Charles Alston, a painter who is famous for illustrating Black contributions to medicine through a mural in the Harlem Hospital in New York, died in New York on April 27,1972.
Fusing modern art styles with non-Western influences to create a new and distinctive African-American idiom, Charles Henry Alston was among the most important figures of the Harlem (New York) creative community in the field of the visual arts. Alston was also a pioneering educator whose students included several of the most prominent African-American artists of the twentieth century. All through his long career, Alston remained a student of art himself, responding to contemporary artistic and historical developments and incorporating new approaches into his work.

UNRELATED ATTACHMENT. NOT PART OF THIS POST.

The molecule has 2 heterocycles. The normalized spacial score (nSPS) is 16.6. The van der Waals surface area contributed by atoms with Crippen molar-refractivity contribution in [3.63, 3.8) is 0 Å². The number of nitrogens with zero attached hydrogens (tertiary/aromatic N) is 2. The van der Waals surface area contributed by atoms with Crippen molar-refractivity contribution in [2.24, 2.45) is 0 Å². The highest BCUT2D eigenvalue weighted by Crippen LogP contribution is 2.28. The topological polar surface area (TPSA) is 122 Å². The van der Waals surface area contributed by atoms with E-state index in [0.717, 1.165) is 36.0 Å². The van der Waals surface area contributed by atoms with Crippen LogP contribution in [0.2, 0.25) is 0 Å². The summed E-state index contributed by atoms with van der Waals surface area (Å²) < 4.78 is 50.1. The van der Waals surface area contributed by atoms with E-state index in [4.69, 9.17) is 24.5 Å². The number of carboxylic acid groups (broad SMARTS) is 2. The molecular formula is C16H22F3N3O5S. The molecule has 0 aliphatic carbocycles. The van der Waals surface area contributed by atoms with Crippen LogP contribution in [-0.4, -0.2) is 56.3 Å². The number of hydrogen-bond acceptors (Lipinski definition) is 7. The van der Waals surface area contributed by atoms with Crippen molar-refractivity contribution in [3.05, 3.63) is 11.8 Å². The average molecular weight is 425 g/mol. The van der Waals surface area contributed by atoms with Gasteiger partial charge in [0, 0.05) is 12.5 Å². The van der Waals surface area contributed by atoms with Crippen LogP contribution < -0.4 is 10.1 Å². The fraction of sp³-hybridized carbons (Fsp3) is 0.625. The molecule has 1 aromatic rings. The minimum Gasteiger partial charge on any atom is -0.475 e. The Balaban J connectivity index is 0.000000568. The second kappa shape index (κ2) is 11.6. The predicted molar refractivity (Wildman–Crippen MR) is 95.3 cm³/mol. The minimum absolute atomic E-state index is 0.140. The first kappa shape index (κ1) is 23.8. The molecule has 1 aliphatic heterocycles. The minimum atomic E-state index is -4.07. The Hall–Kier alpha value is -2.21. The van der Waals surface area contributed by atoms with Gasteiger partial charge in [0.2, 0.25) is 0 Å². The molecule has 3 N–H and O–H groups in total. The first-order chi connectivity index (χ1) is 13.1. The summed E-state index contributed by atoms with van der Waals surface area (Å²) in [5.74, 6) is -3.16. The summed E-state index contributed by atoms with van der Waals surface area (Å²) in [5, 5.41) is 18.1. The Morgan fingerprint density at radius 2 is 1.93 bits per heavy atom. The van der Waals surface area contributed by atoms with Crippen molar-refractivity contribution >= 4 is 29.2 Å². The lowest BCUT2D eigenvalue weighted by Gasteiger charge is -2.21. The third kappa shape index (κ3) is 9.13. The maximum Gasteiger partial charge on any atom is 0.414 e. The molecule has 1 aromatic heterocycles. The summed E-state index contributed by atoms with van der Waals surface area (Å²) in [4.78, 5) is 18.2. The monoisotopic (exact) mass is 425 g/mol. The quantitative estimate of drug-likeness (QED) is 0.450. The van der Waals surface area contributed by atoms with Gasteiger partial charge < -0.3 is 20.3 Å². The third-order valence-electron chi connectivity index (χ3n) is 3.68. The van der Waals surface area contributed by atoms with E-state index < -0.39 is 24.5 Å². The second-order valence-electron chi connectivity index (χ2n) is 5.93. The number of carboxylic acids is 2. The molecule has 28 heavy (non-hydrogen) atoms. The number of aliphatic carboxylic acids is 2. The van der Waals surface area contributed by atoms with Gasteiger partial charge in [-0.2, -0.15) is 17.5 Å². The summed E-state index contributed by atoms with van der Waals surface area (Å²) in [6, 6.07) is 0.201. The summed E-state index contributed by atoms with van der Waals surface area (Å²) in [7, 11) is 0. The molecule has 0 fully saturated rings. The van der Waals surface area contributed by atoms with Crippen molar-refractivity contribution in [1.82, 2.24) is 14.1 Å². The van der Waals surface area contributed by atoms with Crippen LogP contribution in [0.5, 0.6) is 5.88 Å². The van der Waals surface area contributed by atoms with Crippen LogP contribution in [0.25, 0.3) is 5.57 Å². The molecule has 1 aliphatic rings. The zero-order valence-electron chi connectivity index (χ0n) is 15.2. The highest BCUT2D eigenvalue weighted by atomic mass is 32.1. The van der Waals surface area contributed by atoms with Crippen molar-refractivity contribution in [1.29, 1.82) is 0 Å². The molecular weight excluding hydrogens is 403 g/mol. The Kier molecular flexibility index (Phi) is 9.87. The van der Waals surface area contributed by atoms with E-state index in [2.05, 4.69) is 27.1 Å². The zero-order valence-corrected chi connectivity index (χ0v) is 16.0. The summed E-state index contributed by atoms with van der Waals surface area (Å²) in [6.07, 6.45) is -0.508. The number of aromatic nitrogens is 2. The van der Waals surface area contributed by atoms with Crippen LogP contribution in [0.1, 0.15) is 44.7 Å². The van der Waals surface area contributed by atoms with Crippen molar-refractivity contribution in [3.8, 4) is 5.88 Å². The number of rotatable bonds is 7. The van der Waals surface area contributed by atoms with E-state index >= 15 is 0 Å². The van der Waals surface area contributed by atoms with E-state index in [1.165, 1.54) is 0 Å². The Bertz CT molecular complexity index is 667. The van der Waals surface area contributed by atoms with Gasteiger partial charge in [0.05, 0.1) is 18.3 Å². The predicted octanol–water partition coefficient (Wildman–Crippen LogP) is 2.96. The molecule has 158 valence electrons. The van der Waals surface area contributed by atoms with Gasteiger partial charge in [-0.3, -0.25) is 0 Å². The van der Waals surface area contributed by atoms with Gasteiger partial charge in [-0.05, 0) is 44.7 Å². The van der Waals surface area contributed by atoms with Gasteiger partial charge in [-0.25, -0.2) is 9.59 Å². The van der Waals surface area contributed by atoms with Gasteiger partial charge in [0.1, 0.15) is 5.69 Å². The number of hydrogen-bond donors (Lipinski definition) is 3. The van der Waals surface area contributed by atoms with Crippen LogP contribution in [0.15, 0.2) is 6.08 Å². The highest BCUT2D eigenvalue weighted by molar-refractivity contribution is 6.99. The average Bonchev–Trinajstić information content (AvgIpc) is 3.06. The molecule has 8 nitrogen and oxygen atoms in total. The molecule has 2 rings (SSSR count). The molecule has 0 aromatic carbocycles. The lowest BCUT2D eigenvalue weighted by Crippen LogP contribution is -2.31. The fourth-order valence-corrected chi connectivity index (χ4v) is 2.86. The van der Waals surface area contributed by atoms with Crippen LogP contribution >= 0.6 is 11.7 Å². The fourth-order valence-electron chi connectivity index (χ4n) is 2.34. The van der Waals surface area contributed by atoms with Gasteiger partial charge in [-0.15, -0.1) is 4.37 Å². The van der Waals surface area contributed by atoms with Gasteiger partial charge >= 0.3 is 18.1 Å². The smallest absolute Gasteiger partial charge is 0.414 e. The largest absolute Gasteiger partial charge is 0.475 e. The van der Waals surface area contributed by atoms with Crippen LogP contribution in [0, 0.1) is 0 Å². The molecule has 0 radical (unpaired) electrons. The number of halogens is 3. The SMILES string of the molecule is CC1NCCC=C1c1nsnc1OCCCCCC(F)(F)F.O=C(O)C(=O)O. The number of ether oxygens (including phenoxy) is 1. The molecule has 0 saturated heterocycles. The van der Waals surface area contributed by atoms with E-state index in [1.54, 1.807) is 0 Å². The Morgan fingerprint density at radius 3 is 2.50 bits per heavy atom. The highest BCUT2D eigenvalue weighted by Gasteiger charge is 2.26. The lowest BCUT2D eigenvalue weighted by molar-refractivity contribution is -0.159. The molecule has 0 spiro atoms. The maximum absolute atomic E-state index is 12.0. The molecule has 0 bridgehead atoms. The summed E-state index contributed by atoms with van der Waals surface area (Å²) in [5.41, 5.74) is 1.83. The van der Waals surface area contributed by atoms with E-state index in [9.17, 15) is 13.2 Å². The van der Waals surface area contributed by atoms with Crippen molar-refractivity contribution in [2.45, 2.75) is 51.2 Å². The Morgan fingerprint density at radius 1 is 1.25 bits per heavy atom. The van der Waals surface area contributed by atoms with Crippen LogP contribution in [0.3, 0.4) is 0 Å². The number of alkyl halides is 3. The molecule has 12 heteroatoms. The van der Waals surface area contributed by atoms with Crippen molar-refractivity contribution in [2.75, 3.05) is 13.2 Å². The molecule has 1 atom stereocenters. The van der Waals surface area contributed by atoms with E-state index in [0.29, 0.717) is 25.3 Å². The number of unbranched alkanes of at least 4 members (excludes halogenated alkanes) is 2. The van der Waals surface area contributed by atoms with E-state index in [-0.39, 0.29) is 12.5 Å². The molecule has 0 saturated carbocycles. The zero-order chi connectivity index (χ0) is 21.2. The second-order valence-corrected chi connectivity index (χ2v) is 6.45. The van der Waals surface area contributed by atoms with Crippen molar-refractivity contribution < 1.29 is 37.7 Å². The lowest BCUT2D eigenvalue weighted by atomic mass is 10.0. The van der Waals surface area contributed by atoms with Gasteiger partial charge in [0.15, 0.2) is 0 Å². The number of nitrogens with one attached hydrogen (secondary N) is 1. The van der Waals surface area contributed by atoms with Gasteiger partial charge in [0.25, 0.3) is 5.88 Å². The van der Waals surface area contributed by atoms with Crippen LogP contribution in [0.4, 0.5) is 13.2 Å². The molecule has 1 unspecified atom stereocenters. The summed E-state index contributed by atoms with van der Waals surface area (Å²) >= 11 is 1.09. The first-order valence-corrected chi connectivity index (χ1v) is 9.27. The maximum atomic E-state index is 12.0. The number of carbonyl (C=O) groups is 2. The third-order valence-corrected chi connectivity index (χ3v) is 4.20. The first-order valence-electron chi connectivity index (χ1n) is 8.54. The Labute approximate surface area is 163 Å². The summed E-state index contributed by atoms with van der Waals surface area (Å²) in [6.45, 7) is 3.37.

Alston, nicknamed “Spinky,” was born in Charlotte, North Carolina, on November 28, 1907. His father, the Rev. Primus Priss Alston, was born into slavery and attended divinity school after emancipation, he died when Alston was three years old. Alston’s mother then married Harry Pierce Bearden, an uncle of the artist Romare Bearden–who later became one of Alston’s own students. The family moved to New York in 1913, but the five Alston children (of which Charles Henry was the youngest) often returned to North Carolina to visit relatives. Alston showed artistic ability from a young age, making sculptures out of the red clay found everywhere in North Carolina.